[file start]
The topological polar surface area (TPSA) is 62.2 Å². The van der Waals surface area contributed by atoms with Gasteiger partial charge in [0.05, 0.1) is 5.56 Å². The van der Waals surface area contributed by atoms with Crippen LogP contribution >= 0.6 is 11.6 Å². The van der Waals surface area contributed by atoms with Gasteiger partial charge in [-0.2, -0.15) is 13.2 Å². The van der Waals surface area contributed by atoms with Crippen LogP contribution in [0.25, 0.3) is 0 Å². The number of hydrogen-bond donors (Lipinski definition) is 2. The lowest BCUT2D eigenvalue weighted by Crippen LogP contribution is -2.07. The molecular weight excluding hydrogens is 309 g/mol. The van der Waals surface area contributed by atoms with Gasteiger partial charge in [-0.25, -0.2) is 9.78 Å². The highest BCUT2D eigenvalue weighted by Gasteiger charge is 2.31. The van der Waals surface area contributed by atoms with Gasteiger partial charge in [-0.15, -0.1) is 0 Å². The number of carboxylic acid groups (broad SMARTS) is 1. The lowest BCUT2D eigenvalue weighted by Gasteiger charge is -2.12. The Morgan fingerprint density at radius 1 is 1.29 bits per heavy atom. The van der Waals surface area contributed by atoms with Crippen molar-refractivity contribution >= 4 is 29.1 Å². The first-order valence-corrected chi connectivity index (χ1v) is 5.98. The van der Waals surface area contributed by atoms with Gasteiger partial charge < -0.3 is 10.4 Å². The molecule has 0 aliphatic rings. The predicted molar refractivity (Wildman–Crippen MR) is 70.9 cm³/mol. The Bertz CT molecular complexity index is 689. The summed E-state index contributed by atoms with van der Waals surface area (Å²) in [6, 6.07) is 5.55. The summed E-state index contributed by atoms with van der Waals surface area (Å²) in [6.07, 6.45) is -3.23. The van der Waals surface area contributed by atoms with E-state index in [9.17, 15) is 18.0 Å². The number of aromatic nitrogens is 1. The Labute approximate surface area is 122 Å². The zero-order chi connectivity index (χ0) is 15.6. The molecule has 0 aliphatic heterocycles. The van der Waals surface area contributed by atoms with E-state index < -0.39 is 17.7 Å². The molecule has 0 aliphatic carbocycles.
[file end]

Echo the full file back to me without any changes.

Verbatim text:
The topological polar surface area (TPSA) is 62.2 Å². The van der Waals surface area contributed by atoms with Gasteiger partial charge in [0.05, 0.1) is 5.56 Å². The van der Waals surface area contributed by atoms with Crippen LogP contribution >= 0.6 is 11.6 Å². The van der Waals surface area contributed by atoms with Gasteiger partial charge in [-0.2, -0.15) is 13.2 Å². The van der Waals surface area contributed by atoms with Crippen LogP contribution in [0.25, 0.3) is 0 Å². The number of hydrogen-bond donors (Lipinski definition) is 2. The lowest BCUT2D eigenvalue weighted by Crippen LogP contribution is -2.07. The molecular weight excluding hydrogens is 309 g/mol. The van der Waals surface area contributed by atoms with Gasteiger partial charge in [-0.25, -0.2) is 9.78 Å². The highest BCUT2D eigenvalue weighted by Gasteiger charge is 2.31. The van der Waals surface area contributed by atoms with Gasteiger partial charge in [-0.15, -0.1) is 0 Å². The number of carboxylic acid groups (broad SMARTS) is 1. The lowest BCUT2D eigenvalue weighted by Gasteiger charge is -2.12. The Morgan fingerprint density at radius 1 is 1.29 bits per heavy atom. The van der Waals surface area contributed by atoms with Crippen molar-refractivity contribution >= 4 is 29.1 Å². The first-order valence-corrected chi connectivity index (χ1v) is 5.98. The van der Waals surface area contributed by atoms with Gasteiger partial charge < -0.3 is 10.4 Å². The molecule has 0 aliphatic rings. The predicted molar refractivity (Wildman–Crippen MR) is 70.9 cm³/mol. The Bertz CT molecular complexity index is 689. The summed E-state index contributed by atoms with van der Waals surface area (Å²) in [6, 6.07) is 5.55. The summed E-state index contributed by atoms with van der Waals surface area (Å²) in [6.07, 6.45) is -3.23. The van der Waals surface area contributed by atoms with E-state index in [9.17, 15) is 18.0 Å². The number of aromatic nitrogens is 1. The Labute approximate surface area is 122 Å². The zero-order chi connectivity index (χ0) is 15.6. The molecule has 0 aliphatic heterocycles. The van der Waals surface area contributed by atoms with E-state index < -0.39 is 17.7 Å². The molecule has 0 aliphatic carbocycles.